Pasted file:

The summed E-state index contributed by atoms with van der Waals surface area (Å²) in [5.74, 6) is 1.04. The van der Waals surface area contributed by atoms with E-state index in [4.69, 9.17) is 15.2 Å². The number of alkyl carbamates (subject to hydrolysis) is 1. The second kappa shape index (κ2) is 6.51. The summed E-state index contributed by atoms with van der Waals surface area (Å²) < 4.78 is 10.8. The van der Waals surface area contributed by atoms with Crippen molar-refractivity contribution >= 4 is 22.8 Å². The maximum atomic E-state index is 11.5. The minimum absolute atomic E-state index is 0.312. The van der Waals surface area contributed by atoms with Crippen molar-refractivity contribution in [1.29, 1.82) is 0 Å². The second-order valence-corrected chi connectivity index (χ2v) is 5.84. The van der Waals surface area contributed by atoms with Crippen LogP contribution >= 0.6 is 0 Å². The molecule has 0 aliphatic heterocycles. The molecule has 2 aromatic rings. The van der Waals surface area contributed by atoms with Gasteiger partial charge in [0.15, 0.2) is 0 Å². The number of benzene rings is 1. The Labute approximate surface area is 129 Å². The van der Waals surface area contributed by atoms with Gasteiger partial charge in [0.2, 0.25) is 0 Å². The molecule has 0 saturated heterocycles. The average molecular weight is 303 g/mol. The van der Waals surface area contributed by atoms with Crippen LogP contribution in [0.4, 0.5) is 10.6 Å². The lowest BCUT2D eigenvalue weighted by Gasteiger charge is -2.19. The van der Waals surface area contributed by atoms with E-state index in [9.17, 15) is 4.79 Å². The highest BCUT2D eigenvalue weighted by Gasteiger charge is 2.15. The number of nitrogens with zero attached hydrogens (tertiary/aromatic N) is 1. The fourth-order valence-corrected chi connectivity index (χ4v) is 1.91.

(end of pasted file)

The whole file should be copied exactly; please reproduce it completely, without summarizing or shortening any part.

The summed E-state index contributed by atoms with van der Waals surface area (Å²) in [5.74, 6) is 1.04. The van der Waals surface area contributed by atoms with E-state index in [4.69, 9.17) is 15.2 Å². The number of alkyl carbamates (subject to hydrolysis) is 1. The second kappa shape index (κ2) is 6.51. The summed E-state index contributed by atoms with van der Waals surface area (Å²) < 4.78 is 10.8. The van der Waals surface area contributed by atoms with Crippen molar-refractivity contribution >= 4 is 22.8 Å². The maximum atomic E-state index is 11.5. The minimum absolute atomic E-state index is 0.312. The van der Waals surface area contributed by atoms with Crippen molar-refractivity contribution in [1.29, 1.82) is 0 Å². The second-order valence-corrected chi connectivity index (χ2v) is 5.84. The van der Waals surface area contributed by atoms with Crippen LogP contribution >= 0.6 is 0 Å². The molecule has 0 aliphatic heterocycles. The molecule has 2 aromatic rings. The van der Waals surface area contributed by atoms with Gasteiger partial charge in [0.15, 0.2) is 0 Å². The number of benzene rings is 1. The Labute approximate surface area is 129 Å². The van der Waals surface area contributed by atoms with Gasteiger partial charge in [0.2, 0.25) is 0 Å². The molecule has 0 saturated heterocycles. The average molecular weight is 303 g/mol. The van der Waals surface area contributed by atoms with Crippen LogP contribution in [0.4, 0.5) is 10.6 Å². The lowest BCUT2D eigenvalue weighted by Gasteiger charge is -2.19. The van der Waals surface area contributed by atoms with E-state index in [9.17, 15) is 4.79 Å². The highest BCUT2D eigenvalue weighted by Gasteiger charge is 2.15. The number of nitrogens with zero attached hydrogens (tertiary/aromatic N) is 1. The fourth-order valence-corrected chi connectivity index (χ4v) is 1.91.